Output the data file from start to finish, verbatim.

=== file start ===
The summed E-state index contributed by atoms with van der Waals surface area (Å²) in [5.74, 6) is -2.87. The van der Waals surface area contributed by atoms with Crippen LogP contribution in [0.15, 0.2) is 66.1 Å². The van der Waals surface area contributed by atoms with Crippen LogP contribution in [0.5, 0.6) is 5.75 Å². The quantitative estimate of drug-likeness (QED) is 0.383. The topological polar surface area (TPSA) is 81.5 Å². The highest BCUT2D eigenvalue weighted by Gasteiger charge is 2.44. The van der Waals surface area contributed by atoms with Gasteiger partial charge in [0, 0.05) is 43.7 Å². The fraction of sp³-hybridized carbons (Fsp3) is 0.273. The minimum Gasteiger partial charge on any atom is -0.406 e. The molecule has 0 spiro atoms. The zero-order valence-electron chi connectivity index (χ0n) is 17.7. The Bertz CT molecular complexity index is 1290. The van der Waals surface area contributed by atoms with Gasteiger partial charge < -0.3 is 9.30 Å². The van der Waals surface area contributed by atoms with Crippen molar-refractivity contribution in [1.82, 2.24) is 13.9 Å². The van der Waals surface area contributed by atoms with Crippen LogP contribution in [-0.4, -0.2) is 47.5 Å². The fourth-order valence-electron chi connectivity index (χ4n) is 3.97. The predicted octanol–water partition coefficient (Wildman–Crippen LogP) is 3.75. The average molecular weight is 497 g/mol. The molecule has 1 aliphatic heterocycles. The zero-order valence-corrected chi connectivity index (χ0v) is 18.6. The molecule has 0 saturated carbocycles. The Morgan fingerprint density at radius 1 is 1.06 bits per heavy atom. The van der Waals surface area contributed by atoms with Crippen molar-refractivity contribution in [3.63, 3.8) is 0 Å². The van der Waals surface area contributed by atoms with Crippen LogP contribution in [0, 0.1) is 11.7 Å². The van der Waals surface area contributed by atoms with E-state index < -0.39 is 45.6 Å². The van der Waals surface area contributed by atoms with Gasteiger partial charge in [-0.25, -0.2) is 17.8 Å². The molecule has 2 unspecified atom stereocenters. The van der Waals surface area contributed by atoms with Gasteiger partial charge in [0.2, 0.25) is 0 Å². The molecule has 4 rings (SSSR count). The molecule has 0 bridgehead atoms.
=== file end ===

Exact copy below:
The summed E-state index contributed by atoms with van der Waals surface area (Å²) in [5.74, 6) is -2.87. The van der Waals surface area contributed by atoms with Crippen LogP contribution in [0.15, 0.2) is 66.1 Å². The van der Waals surface area contributed by atoms with Crippen LogP contribution in [0.5, 0.6) is 5.75 Å². The quantitative estimate of drug-likeness (QED) is 0.383. The topological polar surface area (TPSA) is 81.5 Å². The highest BCUT2D eigenvalue weighted by Gasteiger charge is 2.44. The van der Waals surface area contributed by atoms with Gasteiger partial charge in [0, 0.05) is 43.7 Å². The fraction of sp³-hybridized carbons (Fsp3) is 0.273. The minimum Gasteiger partial charge on any atom is -0.406 e. The molecule has 0 spiro atoms. The zero-order valence-electron chi connectivity index (χ0n) is 17.7. The Bertz CT molecular complexity index is 1290. The van der Waals surface area contributed by atoms with Gasteiger partial charge < -0.3 is 9.30 Å². The van der Waals surface area contributed by atoms with Crippen molar-refractivity contribution in [1.82, 2.24) is 13.9 Å². The van der Waals surface area contributed by atoms with Crippen LogP contribution in [-0.4, -0.2) is 47.5 Å². The fourth-order valence-electron chi connectivity index (χ4n) is 3.97. The predicted octanol–water partition coefficient (Wildman–Crippen LogP) is 3.75. The average molecular weight is 497 g/mol. The molecule has 1 aliphatic heterocycles. The zero-order valence-corrected chi connectivity index (χ0v) is 18.6. The molecule has 0 saturated carbocycles. The Morgan fingerprint density at radius 1 is 1.06 bits per heavy atom. The van der Waals surface area contributed by atoms with Crippen molar-refractivity contribution in [3.63, 3.8) is 0 Å². The van der Waals surface area contributed by atoms with Crippen LogP contribution in [0, 0.1) is 11.7 Å². The van der Waals surface area contributed by atoms with E-state index < -0.39 is 45.6 Å². The van der Waals surface area contributed by atoms with Gasteiger partial charge in [-0.25, -0.2) is 17.8 Å². The molecule has 2 unspecified atom stereocenters. The van der Waals surface area contributed by atoms with Gasteiger partial charge in [0.2, 0.25) is 0 Å². The molecule has 4 rings (SSSR count). The molecule has 0 bridgehead atoms.